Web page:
Sheila Mitchell is a full-time mother and criminal justice reformer working hard to reduce the number of incarcerated youth in the city of Los Angeles. As an L.A. County Chief Deputy Probation Officer, Mitchell has dedicated over 15 years to the juvenile justice system, fighting for the lives of young men and women.
Today, Mitchell is considered one of the highest ranking Black women in LA County government. A job that she stepped into with honor and humility.
“I take this responsibility very seriously,” she said.
“I’m someone who believes in a higher power. I know I just didn’t arrive at this position. It wasn’t happenstance, but rather it’s a directed calling. I love the work I do, and I know that the decisions I make affect children and families here in our community. I lead with my heart and head. I learned this wisely from both my parents and this learning is reinforced daily when I awake every morning. I lead as a Black gay woman, as a mother, as a grandmother, as someone who cares very deeply about outcomes for our children and our community.”
Mitchell’s career stands on the philosophy, “working herself out of a job.” She believes that individuals in the community should serve children, as opposed to the justice system.
“The population of kids who have been incarcerated is down almost 75 percent over the past 10 years. When I say ‘working myself out of a job,’ I mean perhaps there will always be a need for custodial facilities, but I want them to look like Campus Kilpatrick where we are implementing a highly therapeutic model and really working in a much different way.”
Throughout her time, Mitchell has spearheaded many reforms advocating for young men of color. Many believe young men of color are being punished more harshly than White youth. During the interview, Mitchell stated that 90 percent of incarcerated young people are Black and Latino. While youth of color are statistically punished more harshly than White youth who commit the same offenses. Recently, the Probation Department began implementing new tools to help assist in the removal of “implicit racial bias” in the department’s decision making process.
“This is the plight of Black men and boys and Latino men and boys across the country,” she said.
“I think Los Angeles County has made a major step in the right direction by creating a Youth Diversion and Development initiative. What that will do is keep kids out of the system by diverting them to community programs instead of arresting them.”
Mitchell goes on to say that L.A. County is headed in the right direction.
“Kids of color have not been afforded the same diversion options as White kids and that is something that is foremost on my mind in terms of what we need to change,” she said.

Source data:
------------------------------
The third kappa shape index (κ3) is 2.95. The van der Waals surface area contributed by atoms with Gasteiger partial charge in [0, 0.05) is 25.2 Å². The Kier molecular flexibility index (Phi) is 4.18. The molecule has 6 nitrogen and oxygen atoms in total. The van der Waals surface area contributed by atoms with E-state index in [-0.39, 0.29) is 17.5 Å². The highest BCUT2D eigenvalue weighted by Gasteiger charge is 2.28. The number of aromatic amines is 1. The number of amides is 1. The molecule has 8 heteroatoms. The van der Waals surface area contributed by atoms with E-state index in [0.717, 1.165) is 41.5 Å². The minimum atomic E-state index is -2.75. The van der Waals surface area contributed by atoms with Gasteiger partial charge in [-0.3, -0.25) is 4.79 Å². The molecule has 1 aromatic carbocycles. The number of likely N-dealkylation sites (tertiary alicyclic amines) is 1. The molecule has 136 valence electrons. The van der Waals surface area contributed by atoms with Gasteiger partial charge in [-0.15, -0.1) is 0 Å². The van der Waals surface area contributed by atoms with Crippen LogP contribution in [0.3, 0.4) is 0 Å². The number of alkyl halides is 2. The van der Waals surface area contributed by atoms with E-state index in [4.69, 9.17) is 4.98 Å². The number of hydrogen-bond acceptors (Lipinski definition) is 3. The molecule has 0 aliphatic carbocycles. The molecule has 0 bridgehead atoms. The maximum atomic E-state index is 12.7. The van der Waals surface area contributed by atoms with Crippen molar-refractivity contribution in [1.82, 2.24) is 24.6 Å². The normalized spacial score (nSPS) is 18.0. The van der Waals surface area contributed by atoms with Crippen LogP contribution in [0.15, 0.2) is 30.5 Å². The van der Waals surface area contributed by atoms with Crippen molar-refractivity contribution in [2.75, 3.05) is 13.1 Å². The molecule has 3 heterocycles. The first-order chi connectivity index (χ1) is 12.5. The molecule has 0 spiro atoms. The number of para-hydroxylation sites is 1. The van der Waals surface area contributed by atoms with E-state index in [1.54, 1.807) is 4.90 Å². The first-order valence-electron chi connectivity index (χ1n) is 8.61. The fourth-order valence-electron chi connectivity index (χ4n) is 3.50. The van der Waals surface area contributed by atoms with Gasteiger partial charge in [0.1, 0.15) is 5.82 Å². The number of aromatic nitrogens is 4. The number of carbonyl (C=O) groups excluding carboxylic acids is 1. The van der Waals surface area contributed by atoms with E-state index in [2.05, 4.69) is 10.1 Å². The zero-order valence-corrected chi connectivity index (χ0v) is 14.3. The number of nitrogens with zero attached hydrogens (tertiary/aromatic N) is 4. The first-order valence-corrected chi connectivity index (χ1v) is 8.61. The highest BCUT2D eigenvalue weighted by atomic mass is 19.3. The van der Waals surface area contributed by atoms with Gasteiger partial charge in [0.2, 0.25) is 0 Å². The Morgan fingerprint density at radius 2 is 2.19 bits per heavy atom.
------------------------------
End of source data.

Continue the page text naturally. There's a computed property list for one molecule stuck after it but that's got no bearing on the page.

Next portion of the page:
“It is something that we must do very systematically and very aggressively. If it is not incorporated in your practices, then you just go back to where you once were.”
Additionally L.A. County has begun investing a large amount of money to ensure its facilities are “trauma-informed.” According to Mitchell, 95 percent of youth that are a part of the juvenile justice system were considered victims or experienced trauma. Furthermore, 90 percent of those same youth have been exposed to the child welfare system.
“We want to make sure we address the core issues that brought [those youth] here,” she said.
“Our children are experiencing trauma to the degree that many of us would never understand or realize. When children are acting out, most of the time they are acting out for some reason, and we must understand why they are doing so. When we address trauma and racial disproportionality, we are getting to the heart of the issues that will make for a better justice system.”
Mitchell believes that her career and related work have been a direct calling from a “higher power.”
With that being said, the legacy she hopes to leave behind is one of great and thoughtful.
“I want to make sure that our children that have touched the Probation system feel we are doing right by them, that our nonprofits feel without a doubt that we have worked collaboratively with them and that my staff have the training and tools that they need for their job,” she said.
Sheila Mitchell formerly worked as the Assistant Chief Probation Officer with the Alameda County Probation Department. She also served as Unity Care’s Chief Operating Officer in 2016 prior to moving to Los Angeles in 2017. Mitchell has also been named one of the 100 Women of Influence in Silicon Valley by the San Jose Business Journal and is an American Leadership Forum Senior Fellow. Mitchell is the recipient of the 2013 Cesar Chavez Social Justice Leadership transformative work in the social justice. Sheila holds a Master of Arts in Conflict Resolution from Antioch University.